Eli Lilly and Co. on Oct. 11 received FDA approval for its drug Reyvow (lasmiditan), an oral medication that’s the first serotonin (5-HT)1F receptor agonist to be approved for migraine. Meanwhile, Allergan on Nov. 19 said it’s on track for December FDA consideration of ubrogepant, an oral CGRP receptor antagonist for acute migraine. Biohaven Pharmaceuticals also has applied for FDA approval on its oral CGRP antagonist rimegepant.

Mesfin Tegenu, R.Ph., president of PerformRx, doesn’t expect widespread uptake of Reyvow. “The launch of lasmiditan will likely not change the formulary status quo when it hits the market, as it most likely will become a niche medication for patients inadequately controlled on triptans, or for those who cannot take triptans,” Tegenu tells AIS Health. “This is primarily due to warnings on the label for driving impairment and central nervous system depression.”

PBMs could have the chance to consider how to handle Reyvow and ubrogepant soon, although it’s not clear how soon. Eli Lilly hasn’t yet set a launch date for Reyvow, while Allergan said it expects ubrogepant to be the first approved oral CGRP receptor antagonist for the acute treatment of migraine.

“As with any new product, [ubrogepant] will need to be analyzed as part of the class of drugs for this indication,” Tegenu says. “Since this is the first oral version of a CGRP antagonist, it does have some administration advantages over injectable products.”

Payers can implement utilization management programs that direct use of these new drugs to those who have failed or cannot tolerate triptans, says Nicole Kjesbo, principal clinical program pharmacist with Prime Therapeutics LLC. “Additionally, payers will consider exclusion strategies and potentially value-based contracts as a means to manage cost and appropriate therapy,” she says.

CVS Health, Cigna Tout Benefits of PBM-Insurer Integration

November 20, 2019

Cigna Corp. and CVS Health Corp. — organizations that both recently combined a PBM and a health insurance business — are striving to prove to investors that they’re seeing valuable benefits from such vertical consolidation.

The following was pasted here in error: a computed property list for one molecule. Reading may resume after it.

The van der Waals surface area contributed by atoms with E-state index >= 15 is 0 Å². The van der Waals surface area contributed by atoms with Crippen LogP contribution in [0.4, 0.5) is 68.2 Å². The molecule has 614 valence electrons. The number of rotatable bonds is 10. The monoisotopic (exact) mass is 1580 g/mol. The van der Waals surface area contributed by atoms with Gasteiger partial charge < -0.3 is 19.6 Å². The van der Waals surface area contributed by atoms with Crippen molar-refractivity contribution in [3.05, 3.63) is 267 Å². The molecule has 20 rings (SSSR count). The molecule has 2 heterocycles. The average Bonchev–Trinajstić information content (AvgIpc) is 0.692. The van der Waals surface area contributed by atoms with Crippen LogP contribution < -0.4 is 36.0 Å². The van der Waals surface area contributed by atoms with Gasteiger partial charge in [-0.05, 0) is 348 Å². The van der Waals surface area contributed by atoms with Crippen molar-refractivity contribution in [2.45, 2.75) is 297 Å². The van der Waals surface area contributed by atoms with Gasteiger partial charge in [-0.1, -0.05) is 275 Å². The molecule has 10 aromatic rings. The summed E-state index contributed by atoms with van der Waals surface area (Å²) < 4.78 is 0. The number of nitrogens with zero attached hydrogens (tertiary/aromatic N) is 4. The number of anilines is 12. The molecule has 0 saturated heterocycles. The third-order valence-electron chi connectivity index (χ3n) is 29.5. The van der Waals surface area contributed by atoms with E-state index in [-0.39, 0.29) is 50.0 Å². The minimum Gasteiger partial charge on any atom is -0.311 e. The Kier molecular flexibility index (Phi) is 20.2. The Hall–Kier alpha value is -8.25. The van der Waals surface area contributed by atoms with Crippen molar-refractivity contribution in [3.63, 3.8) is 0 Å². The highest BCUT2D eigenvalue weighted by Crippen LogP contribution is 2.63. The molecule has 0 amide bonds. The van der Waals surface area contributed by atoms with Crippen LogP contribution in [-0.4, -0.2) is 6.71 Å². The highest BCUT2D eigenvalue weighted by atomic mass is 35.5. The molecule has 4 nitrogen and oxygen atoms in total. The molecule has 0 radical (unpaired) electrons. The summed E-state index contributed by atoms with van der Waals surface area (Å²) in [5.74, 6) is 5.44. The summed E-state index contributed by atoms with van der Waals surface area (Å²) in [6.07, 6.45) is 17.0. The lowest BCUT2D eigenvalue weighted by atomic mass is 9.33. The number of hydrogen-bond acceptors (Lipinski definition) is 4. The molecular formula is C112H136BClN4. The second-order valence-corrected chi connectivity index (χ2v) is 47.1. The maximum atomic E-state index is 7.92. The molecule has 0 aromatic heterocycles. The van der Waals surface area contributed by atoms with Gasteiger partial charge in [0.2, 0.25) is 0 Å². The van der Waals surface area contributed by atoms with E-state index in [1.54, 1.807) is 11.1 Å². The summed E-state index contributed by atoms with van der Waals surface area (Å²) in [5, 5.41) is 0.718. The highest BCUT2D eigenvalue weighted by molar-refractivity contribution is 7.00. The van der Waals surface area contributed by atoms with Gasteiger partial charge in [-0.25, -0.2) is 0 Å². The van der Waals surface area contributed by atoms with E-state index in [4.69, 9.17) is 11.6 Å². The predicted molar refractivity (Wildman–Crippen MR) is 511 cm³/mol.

Executives from CVS, which purchased Aetna Inc. in late 2018, during the company’s third-quarter 2019 earnings call said that having such a diversified enterprise is helping it win over PBM clients for its Caremark division.

By Leslie Small

Cigna Corp. and CVS Health Corp. — organizations that both recently combined a PBM and a health insurance business — are striving to prove to investors that they’re seeing valuable benefits from such vertical consolidation.

Executives from CVS, which purchased Aetna Inc. in late 2018, during the company’s third-quarter 2019 earnings call said that having such a diversified enterprise is helping it win over PBM clients for its Caremark division.

For the 2020 PBM selling season, “our focus was to go to market with a more integrated medical-pharmacy offering,” said Karen Lynch, CVS Health executive vice president and Aetna president, according to a transcript of the call from Thomson Reuters. To that end, she noted that Caremark saw “increased traction in overall pharmacy penetration” for its employer-sponsored business, particularly among Aetna’s existing medical-benefits clients.

While CVS has won $4.9 billion in gross new business during the 2020 PBM selling season, — up from the $3.8 billion that it previously projected — “net new business is projected to be down -$6.4B overall (vs. -$7.4B previously),” due to the loss of Centene Corp.’s business and other non-renewals, Citi Research analyst Ralph Giacobbe wrote in a Nov. 6 note.

Cigna, which purchased Express Scripts Holding Co. in 2018, said a major driver of its better-than-expected quarterly financial results was the performance of its health services segment, which includes its PBM business. That book of business reported pretax operating earnings of $1.4 billion, which beat Wall Street’s consensus of $1.36 billion and far surpassed the $67 million it earned in the third quarter of 2018 — before Cigna’s purchase of Express Scripts closed.

“We were most encouraged by the PBM earnings step-up, increasing confidence [Cigna] will achieve its 2019 [earnings] target,” Jefferies analysts wrote in an Oct. 31 research note. Cigna raised its 2019 earnings per share estimate to a range of $16.80 to $17.00.